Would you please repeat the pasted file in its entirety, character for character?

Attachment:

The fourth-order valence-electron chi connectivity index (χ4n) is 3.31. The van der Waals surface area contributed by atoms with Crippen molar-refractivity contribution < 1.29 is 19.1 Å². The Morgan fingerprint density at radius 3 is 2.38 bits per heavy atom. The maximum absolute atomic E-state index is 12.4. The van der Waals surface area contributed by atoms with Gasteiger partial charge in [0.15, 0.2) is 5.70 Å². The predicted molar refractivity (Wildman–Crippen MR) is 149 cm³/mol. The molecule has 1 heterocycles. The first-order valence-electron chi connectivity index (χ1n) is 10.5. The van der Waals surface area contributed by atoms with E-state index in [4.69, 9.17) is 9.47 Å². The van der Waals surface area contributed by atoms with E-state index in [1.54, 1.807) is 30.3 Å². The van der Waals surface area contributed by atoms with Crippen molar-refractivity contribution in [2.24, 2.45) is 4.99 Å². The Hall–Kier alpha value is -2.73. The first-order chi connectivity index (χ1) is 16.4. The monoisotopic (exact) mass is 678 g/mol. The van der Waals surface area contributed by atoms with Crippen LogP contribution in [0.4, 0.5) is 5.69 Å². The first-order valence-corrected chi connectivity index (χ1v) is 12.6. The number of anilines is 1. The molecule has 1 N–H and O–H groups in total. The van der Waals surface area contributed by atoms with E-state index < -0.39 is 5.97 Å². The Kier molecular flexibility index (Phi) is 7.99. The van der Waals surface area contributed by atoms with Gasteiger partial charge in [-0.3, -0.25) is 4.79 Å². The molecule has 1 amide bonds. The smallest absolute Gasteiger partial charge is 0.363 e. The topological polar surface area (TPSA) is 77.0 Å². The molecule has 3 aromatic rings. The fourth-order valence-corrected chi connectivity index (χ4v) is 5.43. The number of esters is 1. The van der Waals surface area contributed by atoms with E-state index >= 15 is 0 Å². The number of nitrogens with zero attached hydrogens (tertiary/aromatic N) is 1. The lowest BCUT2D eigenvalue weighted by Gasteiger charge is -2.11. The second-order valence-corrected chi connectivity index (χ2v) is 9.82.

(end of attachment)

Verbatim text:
The fourth-order valence-electron chi connectivity index (χ4n) is 3.31. The van der Waals surface area contributed by atoms with Crippen molar-refractivity contribution < 1.29 is 19.1 Å². The Morgan fingerprint density at radius 3 is 2.38 bits per heavy atom. The maximum absolute atomic E-state index is 12.4. The van der Waals surface area contributed by atoms with Gasteiger partial charge in [0.15, 0.2) is 5.70 Å². The predicted molar refractivity (Wildman–Crippen MR) is 149 cm³/mol. The molecule has 1 heterocycles. The first-order valence-electron chi connectivity index (χ1n) is 10.5. The van der Waals surface area contributed by atoms with E-state index in [4.69, 9.17) is 9.47 Å². The van der Waals surface area contributed by atoms with E-state index in [1.54, 1.807) is 30.3 Å². The van der Waals surface area contributed by atoms with Crippen molar-refractivity contribution in [2.24, 2.45) is 4.99 Å². The Hall–Kier alpha value is -2.73. The first-order chi connectivity index (χ1) is 16.4. The monoisotopic (exact) mass is 678 g/mol. The van der Waals surface area contributed by atoms with Crippen LogP contribution in [0.4, 0.5) is 5.69 Å². The first-order valence-corrected chi connectivity index (χ1v) is 12.6. The number of anilines is 1. The molecule has 1 N–H and O–H groups in total. The van der Waals surface area contributed by atoms with E-state index < -0.39 is 5.97 Å². The Kier molecular flexibility index (Phi) is 7.99. The van der Waals surface area contributed by atoms with Gasteiger partial charge in [-0.3, -0.25) is 4.79 Å². The molecule has 1 amide bonds. The smallest absolute Gasteiger partial charge is 0.363 e. The topological polar surface area (TPSA) is 77.0 Å². The molecule has 3 aromatic rings. The fourth-order valence-corrected chi connectivity index (χ4v) is 5.43. The number of esters is 1. The van der Waals surface area contributed by atoms with E-state index >= 15 is 0 Å². The number of nitrogens with zero attached hydrogens (tertiary/aromatic N) is 1. The lowest BCUT2D eigenvalue weighted by Gasteiger charge is -2.11. The second-order valence-corrected chi connectivity index (χ2v) is 9.82.